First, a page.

Compact cars used to be a compromise. They were short on style, lacking in amenities and not exactly entertaining to drive. They were usually cramped, especially for those unlucky enough to draw the back-seat-short-straw. In their defense, compact cars were good on gas, and usually cheap to buy and maintain. They certainly weren’t aspirational purchases (unless you were buying your very first car), but were usually a rational decision designed to stretch the family budget. What if you could buy a compact car that had style, enough interior room to qualify it as a midsize car and enough luxury amenities that you were forced to do a double take on the window sticker? What if that car was even relatively entertaining behind the wheel, yet still returned up to 40 miles per gallon of fuel economy? Would this be the stuff of science fiction? Actually, it would be Hyundai’s new Elantra.
Designed by Andre Hudson, the same designer behind the new Hyundai Sonata, the 2011 Elantra is the next car to use Hyundai’s “fluidic sculpture” design language. Compared to others in the compact sedan segment, the Elantra really stands out; deep set character lines run up the doors and are offset by pronounced and flared wheel arches. A steeply raked windshield conveys a sense of speed, even when the car is standing still. The front grill carries over the hexagonal design theme pioneered on the Sonata, but doesn’t take the easy way out by simply copying it. You can tell that the 2011 Elantra is from the same company that builds the Sonata, but it’s more visually interesting than just a scaled down version. Bold styling can be polarizing, but I suspect a lot of people will love the lines of the new Elantra.
As sexy as the exterior may be, it’s the interior where the Elantra really shines. In no way, shape or form does the car convey the message “compact car” or “economy car”. In fact, I’d say there’s as much interior room as in my wife’s 2006 Acura TSX; how that’s possible, I have no idea. Interior materials are first rate: the dash is a pleasant mix of soft touch vinyl with contrasting plastic trim. Unlike so many other cars built to a price point, it’s visually interesting inside, and it’s got all the luxury you could want. Want heated seats in the front and the rear? You can get them. Want a navigation system and a 360 watt premium audio system? They’re available, as is ventilated leather seating, Bluetooth phone and audio streaming, automatic headlights, proximity key with push button starting, a moonroof and repeater turn signals on the side mirrors.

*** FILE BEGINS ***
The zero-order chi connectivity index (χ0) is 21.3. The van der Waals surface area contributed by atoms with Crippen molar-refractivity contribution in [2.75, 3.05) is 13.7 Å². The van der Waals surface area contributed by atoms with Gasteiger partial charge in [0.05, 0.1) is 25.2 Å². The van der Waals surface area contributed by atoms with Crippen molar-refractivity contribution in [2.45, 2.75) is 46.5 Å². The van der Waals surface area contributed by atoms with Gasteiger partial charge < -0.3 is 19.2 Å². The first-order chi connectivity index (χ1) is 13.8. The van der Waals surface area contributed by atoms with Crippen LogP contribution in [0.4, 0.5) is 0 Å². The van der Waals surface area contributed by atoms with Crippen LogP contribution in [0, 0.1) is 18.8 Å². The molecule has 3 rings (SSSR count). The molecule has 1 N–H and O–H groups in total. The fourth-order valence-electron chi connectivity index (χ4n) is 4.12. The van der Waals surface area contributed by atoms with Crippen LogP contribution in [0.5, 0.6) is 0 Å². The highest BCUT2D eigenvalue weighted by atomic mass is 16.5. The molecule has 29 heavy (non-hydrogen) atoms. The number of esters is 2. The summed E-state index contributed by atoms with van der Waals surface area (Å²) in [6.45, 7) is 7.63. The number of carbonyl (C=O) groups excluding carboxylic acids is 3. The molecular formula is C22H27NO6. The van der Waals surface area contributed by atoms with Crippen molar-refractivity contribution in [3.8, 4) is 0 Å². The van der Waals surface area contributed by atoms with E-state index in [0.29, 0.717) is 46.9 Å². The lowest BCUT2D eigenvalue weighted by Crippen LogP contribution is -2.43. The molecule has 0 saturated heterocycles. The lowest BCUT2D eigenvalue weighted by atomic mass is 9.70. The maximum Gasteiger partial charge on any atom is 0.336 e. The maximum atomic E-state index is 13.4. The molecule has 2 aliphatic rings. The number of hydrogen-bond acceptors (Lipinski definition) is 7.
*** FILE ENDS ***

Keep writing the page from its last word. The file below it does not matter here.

Opt for the bargain basement GLS model with the six speed manual, and you still get quite a bit of car for the money. The six speed manual is superb, with a better than average shifter feel and well spaced gearing. The cloth seats are comfortable and look like they’ll hold up well over time; they don’t offer a heated seat option, but they’ll warm up quicker than leather seats anyway. Even the GLS trim level steering wheel (which lacks the Limited’s leather cover) is well shaped and can be ordered with Hyundai’s outstanding steering wheel controls for phone, audio, cruise control and trip computer functions.